Some words are always offensive

Peter Jackson
Send to a friend

Send this article to a friend.

I’m a great believer in the notion that sticks and stones can, indeed, inflict much more damage than mere epithets.

Certainly when you work in some fields, such as journalism or politics or debt collection, you expect the fires of damnation to rain upon you from time to time.

You get used to it.

And yet, there are some words that have garnered such a villainous connotation, one is loathe to use them even in private confidence, let alone public pronouncements.

The one word that usually comes to mind is the N-word. And I don’t mean Newfie. Because, frankly, no matter how demeaning you think that term is, it hardly measures up to that shameful chapter in human history from which the other word arose.

The N-word is a pretty offensive word.

It has an immediate, dehumanizing effect. It conjures images of injustice and cruelty in the southern U.S., of burning churches, of whips, chains and nooses. Even the more benign forms of discrimination — special seating in diners and on buses — are unthinkable today, yet were routine only half a century ago.

Nonetheless, it was with some surprise that I learned a jury in Manhattan has decided that no one — not even black people themselves — should be allowed to use the word.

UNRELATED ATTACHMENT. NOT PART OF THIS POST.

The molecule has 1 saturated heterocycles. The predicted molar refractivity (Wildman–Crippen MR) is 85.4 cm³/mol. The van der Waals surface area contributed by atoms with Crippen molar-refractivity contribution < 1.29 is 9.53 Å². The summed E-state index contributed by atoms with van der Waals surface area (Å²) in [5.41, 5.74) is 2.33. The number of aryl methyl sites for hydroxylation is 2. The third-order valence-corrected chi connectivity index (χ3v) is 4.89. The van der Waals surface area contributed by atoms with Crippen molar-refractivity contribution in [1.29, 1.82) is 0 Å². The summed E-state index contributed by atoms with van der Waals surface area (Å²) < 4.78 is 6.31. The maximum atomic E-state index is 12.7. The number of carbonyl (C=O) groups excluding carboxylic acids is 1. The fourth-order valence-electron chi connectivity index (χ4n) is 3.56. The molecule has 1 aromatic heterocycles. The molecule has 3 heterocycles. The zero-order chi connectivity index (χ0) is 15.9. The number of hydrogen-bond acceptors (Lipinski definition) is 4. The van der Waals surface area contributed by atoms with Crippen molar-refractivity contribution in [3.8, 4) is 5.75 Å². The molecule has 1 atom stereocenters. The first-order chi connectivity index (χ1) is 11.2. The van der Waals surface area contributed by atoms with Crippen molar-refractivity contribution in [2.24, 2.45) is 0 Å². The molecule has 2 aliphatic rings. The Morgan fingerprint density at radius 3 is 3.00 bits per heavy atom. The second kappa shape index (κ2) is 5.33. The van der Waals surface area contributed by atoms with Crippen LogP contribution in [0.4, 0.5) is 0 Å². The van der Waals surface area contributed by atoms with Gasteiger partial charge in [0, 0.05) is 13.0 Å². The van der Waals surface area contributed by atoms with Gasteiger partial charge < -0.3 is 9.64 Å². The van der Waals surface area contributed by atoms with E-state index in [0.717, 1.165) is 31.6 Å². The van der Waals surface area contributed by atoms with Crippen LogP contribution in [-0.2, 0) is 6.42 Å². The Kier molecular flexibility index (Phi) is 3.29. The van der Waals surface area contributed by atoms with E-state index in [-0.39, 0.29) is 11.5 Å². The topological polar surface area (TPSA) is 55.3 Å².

This is truly interesting, because even those of us detached from street vernacular know that the word has been making a comeback within black communities.

We see it in movies, as when Samuel L. Jackson turns to a “brother” and says, “Get over here, nigger.”

It’s meant as a friendly tease, or even a term of affection.

Tone, however, has a lot to do with it.

When 38-year-old Brandi Johnson was subjected last year to what her lawyer called her boss’s “four-minute nigger tirade” about inappropriate workplace attire and behaviour, she wasn’t feeling the love.

As ABC News reported Tuesday, her boss, Rob Carmona, was slapped with $250,000 in compensatory damages by a federal jury. That doesn’t count an imminent decision on punitive damages.

In closing arguments, Johnson’s attorney Marjorie Sharpe said the negative impact of the word cannot be watered down with subtle innuendo. The fact Carmona was also black made no difference.

“When you use the word nigger to an African-American, no matter how many alternative definitions that you may try to substitute with the word nigger, that is no different than calling a Hispanic by the worst possible word you can call a Hispanic, calling a homosexual male the worst possible word that you can call a homosexual male,” Sharpe said.

The lesson is, don’t just assume you can use a word and then redefine it afterwards.

Which brings me back to Newfie.

The difference, apart from the historical scale of discrimination, is that despite its negative connotation in some circles, the word has always enjoyed a friendly association, as well.

No matter who coined it, or why, it was quickly adapted as an easy and familiar way for Newfoundlanders to refer to each other. (And to their homeland, as in the phrase, “flying back to Newfie.”)

My point?

You may find the term Newfie annoying — as I sometimes do — but it’s still not worth making a federal case of it.

Peter Jackson is The Telegram’s

commentary editor.


Organizations: ABC News

Geographic location: U.S., Manhattan

  • 1
  • 2
  • 3
  • 4
  • 5

Thanks for voting!

Top of page